Hope: a drop of love in a cruel world
by Fabien Lemercier
- CANNES 2014: Reality cinema for Boris Lojkine and a moving story of a desperate trip across Northern Africa by a Nigerian and a Cameroonian who dream of Europe
Illegal immigration is a theme regularly featured on the big screen - including journeys that end at the Mexican American border, Pakistani European journeys from In This World by Michael Winterbottom, the story of the crossing in La Pirogue [+see also:
film profile] by Moussa Touré. This means it is relatively hard to explore the subject in a convincing and original manner. Yet this is what French director Boris Lojkine has managed to do with Hope [+see also:
interview: Boris Lojkine
film profile], his second feature-length film (his first fiction one), revealed in competition during Critics’ Week at the 67th Cannes Film Festival.
Based on his experience as a documentary filmmaker, the director tells the story of Nigerian Hope (Endurance Newton) and Cameroonian Léonard (Justin Wang) with great precision. From the depths of the Sahara, where the latter takes pity on the former after she has been raped by policemen (as his travel companions continue their journey), to the squats of a racist Tamanrasset, where jungle laws of the mafia-controlled, nationality-divided ghetto rule, circumstances quickly bring our two heroes together, with few words and much tension. In this place, where no one gives anyone anything for free, Léonard will quickly come to regret bringing Hope with him into the Cameroonian section.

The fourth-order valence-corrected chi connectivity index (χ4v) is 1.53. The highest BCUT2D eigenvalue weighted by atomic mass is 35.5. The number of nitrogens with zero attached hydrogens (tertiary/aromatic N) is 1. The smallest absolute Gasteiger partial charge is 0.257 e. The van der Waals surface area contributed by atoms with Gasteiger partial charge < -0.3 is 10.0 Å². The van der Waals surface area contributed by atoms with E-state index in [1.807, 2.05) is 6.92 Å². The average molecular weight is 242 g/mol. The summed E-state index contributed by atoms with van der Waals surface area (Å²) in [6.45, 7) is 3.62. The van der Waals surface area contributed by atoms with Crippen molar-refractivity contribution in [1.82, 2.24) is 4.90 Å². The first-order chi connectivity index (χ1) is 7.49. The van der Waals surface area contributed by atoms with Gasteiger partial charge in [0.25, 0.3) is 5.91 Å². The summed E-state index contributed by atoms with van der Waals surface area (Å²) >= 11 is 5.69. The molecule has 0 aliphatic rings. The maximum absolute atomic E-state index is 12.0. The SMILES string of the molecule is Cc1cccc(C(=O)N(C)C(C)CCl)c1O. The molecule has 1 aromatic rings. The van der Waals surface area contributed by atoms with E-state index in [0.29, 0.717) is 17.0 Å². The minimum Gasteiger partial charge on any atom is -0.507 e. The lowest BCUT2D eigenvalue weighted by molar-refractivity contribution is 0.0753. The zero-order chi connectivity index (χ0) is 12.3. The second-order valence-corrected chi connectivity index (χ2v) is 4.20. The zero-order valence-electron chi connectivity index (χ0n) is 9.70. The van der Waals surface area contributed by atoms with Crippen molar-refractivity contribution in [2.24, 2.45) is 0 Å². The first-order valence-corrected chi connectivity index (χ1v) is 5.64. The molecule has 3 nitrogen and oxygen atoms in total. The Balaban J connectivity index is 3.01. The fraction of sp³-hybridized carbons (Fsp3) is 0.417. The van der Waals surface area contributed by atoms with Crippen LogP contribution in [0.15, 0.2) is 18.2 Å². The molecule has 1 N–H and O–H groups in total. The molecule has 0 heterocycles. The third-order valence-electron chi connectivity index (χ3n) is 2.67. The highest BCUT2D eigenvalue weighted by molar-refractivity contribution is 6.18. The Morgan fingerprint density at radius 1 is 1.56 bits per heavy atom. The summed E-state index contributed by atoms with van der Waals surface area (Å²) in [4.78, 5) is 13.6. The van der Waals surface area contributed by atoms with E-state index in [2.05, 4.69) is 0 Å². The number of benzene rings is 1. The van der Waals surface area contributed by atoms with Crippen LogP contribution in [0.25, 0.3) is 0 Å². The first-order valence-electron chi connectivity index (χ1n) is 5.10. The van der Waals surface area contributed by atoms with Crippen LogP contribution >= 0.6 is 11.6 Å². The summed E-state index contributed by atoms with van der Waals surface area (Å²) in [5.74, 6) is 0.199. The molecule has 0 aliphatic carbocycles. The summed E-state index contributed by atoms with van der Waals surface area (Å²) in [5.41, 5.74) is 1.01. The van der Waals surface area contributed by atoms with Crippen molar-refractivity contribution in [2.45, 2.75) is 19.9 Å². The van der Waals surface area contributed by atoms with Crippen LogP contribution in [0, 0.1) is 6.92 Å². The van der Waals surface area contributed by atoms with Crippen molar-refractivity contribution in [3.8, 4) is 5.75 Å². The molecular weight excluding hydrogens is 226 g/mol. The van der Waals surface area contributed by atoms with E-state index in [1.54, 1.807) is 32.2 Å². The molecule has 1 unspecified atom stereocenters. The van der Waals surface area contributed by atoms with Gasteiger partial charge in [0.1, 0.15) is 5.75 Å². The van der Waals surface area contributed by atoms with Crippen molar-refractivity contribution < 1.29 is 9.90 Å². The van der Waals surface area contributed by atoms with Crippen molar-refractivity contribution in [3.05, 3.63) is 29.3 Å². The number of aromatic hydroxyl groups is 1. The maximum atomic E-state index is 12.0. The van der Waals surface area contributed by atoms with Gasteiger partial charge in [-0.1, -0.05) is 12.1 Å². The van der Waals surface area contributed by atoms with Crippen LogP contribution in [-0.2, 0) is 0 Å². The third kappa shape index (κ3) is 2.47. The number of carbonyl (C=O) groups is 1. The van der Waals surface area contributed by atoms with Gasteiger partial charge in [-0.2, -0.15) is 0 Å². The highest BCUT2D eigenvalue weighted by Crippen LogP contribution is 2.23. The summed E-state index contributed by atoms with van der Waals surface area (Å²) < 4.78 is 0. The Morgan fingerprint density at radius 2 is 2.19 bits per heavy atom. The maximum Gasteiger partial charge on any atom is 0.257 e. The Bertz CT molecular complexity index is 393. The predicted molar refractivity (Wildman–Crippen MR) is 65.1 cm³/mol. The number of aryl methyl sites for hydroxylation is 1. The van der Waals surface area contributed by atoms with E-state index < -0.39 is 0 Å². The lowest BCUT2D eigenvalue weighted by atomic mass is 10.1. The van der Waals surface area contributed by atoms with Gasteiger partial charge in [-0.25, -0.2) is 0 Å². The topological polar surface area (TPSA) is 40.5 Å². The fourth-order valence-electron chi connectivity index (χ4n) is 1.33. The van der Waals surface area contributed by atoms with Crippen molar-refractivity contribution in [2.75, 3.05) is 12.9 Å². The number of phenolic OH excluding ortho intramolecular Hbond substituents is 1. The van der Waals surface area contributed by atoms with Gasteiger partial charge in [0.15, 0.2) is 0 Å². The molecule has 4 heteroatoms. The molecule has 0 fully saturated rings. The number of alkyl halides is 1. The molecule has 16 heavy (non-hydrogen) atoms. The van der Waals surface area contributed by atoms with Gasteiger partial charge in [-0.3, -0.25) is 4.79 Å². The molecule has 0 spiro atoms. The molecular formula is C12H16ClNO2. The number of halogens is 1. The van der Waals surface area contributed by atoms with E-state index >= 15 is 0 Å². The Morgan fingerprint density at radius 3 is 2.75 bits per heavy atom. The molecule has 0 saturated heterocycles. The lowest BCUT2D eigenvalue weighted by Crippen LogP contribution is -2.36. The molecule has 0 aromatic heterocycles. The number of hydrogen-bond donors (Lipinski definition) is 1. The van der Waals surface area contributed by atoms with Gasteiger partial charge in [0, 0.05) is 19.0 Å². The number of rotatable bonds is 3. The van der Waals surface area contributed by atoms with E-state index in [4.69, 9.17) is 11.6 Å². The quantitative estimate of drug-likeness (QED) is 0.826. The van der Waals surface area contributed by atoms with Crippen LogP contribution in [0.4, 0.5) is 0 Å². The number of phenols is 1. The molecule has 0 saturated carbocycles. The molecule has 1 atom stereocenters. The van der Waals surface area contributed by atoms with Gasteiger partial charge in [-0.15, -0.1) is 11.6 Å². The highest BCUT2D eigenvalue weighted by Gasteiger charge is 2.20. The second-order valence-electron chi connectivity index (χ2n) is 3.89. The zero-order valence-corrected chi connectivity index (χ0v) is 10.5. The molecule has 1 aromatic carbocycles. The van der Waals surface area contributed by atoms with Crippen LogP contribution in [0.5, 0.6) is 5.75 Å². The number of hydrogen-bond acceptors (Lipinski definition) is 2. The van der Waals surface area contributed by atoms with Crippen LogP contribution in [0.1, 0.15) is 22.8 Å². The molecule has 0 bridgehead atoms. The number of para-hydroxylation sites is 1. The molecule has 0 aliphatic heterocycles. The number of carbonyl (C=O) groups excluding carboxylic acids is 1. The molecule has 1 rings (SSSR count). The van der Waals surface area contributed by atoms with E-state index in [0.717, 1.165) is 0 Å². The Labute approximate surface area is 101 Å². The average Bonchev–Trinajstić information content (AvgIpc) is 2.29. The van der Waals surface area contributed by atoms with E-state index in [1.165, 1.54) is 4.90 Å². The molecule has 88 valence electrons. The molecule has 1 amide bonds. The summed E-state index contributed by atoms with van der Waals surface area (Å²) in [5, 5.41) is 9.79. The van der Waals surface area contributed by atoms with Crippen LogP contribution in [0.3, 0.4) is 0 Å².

Forced to get married by the leader of the camp (the Chairman, saluted by his men to the cry of “Power”) in order to be allowed entry, Léonard forces Hope to repay her debt to him by selling her body. They develop a small business within the city until the Chairman finds out and they are forced to flee before their business (€20 a go) is co-opted by him. After managing to pass the Moroccan border, escaping police, Hope and Léonard (who begin falling in love) will encounter more obstacles in the Nigerian ghetto in the seaside town of Gourougou, just one step away from Spain and their European dream.
The film is as authentic as it is without compromise, from the falsification of passports to fake bank notes, immigrant community violence and crime, voodoo rituals, Christian premonitions and Muslim prayers. First and foremost, Hope offers a purely cinematic narrative line full of quality, founded in sobriety. It explores the silences, looks and profiles of its two main characters (charismatic amateur actors), a true challenge in such a brutal world. The incredible and moving realism that emerges reveals a director whose work should be kept an eye on. After Louise Wimmer [+see also:
film profile], a talented discovery by producer Bruno Nahon (Zadig Films).
(Translated from French)